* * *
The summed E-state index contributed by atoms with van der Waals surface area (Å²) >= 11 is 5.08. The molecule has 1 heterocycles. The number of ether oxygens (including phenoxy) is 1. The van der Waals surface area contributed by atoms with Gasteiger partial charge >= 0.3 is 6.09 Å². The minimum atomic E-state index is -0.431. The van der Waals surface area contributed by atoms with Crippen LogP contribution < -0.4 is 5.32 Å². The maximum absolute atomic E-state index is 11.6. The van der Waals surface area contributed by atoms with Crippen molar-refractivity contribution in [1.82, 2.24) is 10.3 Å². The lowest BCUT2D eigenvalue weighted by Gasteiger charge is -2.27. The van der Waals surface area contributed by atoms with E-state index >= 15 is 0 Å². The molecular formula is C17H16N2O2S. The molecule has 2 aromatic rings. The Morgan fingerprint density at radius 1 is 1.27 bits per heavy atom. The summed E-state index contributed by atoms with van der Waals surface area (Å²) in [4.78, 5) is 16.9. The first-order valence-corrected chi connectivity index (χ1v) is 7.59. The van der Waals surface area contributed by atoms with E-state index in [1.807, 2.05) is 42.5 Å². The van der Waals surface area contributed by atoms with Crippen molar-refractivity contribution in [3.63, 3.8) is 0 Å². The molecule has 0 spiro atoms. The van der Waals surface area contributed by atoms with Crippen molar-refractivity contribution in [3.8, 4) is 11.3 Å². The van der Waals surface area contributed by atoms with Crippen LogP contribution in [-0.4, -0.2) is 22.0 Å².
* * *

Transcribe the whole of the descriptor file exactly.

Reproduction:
The summed E-state index contributed by atoms with van der Waals surface area (Å²) >= 11 is 5.08. The molecule has 1 heterocycles. The number of ether oxygens (including phenoxy) is 1. The van der Waals surface area contributed by atoms with Gasteiger partial charge >= 0.3 is 6.09 Å². The minimum atomic E-state index is -0.431. The van der Waals surface area contributed by atoms with Crippen LogP contribution < -0.4 is 5.32 Å². The maximum absolute atomic E-state index is 11.6. The van der Waals surface area contributed by atoms with Crippen molar-refractivity contribution in [1.82, 2.24) is 10.3 Å². The lowest BCUT2D eigenvalue weighted by Gasteiger charge is -2.27. The van der Waals surface area contributed by atoms with E-state index >= 15 is 0 Å². The molecular formula is C17H16N2O2S. The molecule has 2 aromatic rings. The Morgan fingerprint density at radius 1 is 1.27 bits per heavy atom. The summed E-state index contributed by atoms with van der Waals surface area (Å²) in [4.78, 5) is 16.9. The first-order valence-corrected chi connectivity index (χ1v) is 7.59. The van der Waals surface area contributed by atoms with E-state index in [1.807, 2.05) is 42.5 Å². The van der Waals surface area contributed by atoms with Crippen molar-refractivity contribution in [3.63, 3.8) is 0 Å². The molecule has 0 spiro atoms. The van der Waals surface area contributed by atoms with Crippen molar-refractivity contribution in [3.8, 4) is 11.3 Å². The van der Waals surface area contributed by atoms with Crippen LogP contribution in [-0.4, -0.2) is 22.0 Å².